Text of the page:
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Writing Your Memoir – Things to Remember

 

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Memoir has become increasingly popular in recent years with actors, footballers and all manner of celebrities publishing in the genre. It is also a much loved vehicle for retiring politicians. But memoirs are sometimes best when the writer has not scaled the dizzying heights of fame or fortune. Their story is new for one thing and the reader is discovering a new voice. There are many good reasons to self-publish your memoir. You keep control over your own narrative and decide what you want heard and you can be involved at every stage. Some people write to have something for friends and family. Some people write because they need to. Midge Gillies once wrote in a Guardian piece that, according to the main character in Stephen Poliakoff’s TV drama “Perfect Strangers”, “every family has at least three great stories waiting to be told”. Gillies says “If you want to write a memoir or family history you only need one to get you started”. Maybe you don’t really know why you want to write your memoir, but you know you have a story which may need to be seen and should be seen and that’s as good a reason as any to start your first sentence.

So, What’s the difference between Memoir and Autobiography?

Put simply memoir relies on memory more than fact. A memoir relies on a story told by the first person in whatever way they feel the story can be told. It need not be chronological. It is, like autobiography, subjective and personal but it is very much your recollection of events or places. It is said that autobiography is more historical and as such needs research, facts and dates. Memoir can have these too, but memoir does not rely on these ordered events and dates. Your memoir relies on the truth as you see it.

Where Do You Start?

Again the simple answer is, wherever you like. Some people start in a practical manner, at the beginning of their life, the early days, the formative years and so on. Others start in the middle and bounce back and forth through time and some people focus on events. Some people combine some of the traits of autobiography with memoir. All are valid for your story. It is up to you to decide. Authors over the years tell us the most important thing is to start. Start writing what matters. You can always put order on it later.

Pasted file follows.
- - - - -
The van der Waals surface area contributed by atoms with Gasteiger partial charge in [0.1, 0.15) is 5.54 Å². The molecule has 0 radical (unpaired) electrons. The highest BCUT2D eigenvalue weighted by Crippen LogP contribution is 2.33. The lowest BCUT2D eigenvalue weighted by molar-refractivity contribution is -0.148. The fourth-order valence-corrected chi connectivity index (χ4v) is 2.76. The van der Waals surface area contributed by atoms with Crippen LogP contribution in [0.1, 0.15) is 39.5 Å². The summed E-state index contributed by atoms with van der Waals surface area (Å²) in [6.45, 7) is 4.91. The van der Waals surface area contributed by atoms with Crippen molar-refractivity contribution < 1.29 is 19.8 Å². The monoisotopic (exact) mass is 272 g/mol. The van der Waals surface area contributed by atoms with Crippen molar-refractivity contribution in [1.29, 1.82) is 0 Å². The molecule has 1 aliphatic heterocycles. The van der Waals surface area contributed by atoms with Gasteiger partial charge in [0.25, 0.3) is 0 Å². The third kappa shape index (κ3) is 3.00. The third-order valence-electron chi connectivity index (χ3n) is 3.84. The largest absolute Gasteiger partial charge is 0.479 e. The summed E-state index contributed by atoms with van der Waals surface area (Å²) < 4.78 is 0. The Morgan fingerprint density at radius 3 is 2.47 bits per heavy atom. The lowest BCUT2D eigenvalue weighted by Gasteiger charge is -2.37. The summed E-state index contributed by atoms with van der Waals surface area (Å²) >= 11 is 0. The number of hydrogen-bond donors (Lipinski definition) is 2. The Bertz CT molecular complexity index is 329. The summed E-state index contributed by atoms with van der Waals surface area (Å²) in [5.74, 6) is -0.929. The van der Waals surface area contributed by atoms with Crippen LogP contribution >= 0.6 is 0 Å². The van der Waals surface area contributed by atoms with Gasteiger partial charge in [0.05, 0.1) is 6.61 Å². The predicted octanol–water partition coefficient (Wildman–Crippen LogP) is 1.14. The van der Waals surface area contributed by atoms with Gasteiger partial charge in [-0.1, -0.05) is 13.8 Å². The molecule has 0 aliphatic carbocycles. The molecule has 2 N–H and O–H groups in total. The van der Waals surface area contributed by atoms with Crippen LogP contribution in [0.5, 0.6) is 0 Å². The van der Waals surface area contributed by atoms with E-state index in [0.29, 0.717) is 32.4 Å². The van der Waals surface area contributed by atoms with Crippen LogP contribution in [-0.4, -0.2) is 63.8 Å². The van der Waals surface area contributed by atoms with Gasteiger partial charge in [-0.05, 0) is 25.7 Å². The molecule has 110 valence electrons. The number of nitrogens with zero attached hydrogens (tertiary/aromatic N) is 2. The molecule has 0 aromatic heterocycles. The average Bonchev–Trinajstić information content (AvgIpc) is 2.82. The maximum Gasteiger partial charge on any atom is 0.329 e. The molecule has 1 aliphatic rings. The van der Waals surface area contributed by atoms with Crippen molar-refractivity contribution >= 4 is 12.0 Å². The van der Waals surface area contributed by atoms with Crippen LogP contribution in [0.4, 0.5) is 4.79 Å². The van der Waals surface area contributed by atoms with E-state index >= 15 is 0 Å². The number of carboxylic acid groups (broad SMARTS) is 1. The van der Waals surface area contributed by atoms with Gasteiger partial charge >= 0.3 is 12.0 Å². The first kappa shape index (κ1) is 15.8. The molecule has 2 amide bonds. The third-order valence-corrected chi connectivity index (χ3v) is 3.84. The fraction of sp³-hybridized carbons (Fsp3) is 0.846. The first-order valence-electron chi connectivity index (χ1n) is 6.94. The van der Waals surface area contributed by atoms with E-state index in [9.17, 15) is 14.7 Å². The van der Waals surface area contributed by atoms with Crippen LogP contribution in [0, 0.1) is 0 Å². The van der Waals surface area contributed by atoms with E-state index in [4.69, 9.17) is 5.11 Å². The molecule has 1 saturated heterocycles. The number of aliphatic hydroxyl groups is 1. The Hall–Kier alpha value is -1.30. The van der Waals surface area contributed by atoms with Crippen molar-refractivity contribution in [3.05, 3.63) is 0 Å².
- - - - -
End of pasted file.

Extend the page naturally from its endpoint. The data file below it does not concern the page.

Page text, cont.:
Tips for Self-Publishing Your Memoir

  • Get someone who does not know the story to read it. Better still, try to get someone who doesn’t know you to read it. If they find it engaging, other people may too.
  • If your memoir is something you want for your family, try to get someone in your family to read it. They might be able to fill in some gaps or have some hidden gems to add. They might be able to help on places or dates if they are needed to give a bit of context. This is your story rather than a formal autobiography, but you might find others can jog your memory.
  • Think of the important things in your life. It can be a big event or a small one, a childhood memory or a moment of revelation. This may be a good place to start writing. You can fill in blanks later or write around the event. It’s your story and you can place it wherever you feel is right.
  • Prepare to be honest. Even if you decide to leave things out, often readers find that an open telling of a story has more impact. You can even look back at how you were, how you are now or how your story has re-inforced your character or belief system.
  • Write in your own voice. It’s your memoir in your tone and style.  Be yourself.

Challenge yourself and embrace the process. Writing can be emotional, happy or sad or tinged with regret or hope. It may make you laugh or cry at different times. Remember that there is a reason you are writing this, whether you tell the reason to the reader or not. Above all else, this is your story, told your way. Enjoy it.

If you are thinking of self-publishing your memoir, contact Selfpublishbooks.ie to discuss getting your book into print.

 

 

 

 

 

 

 

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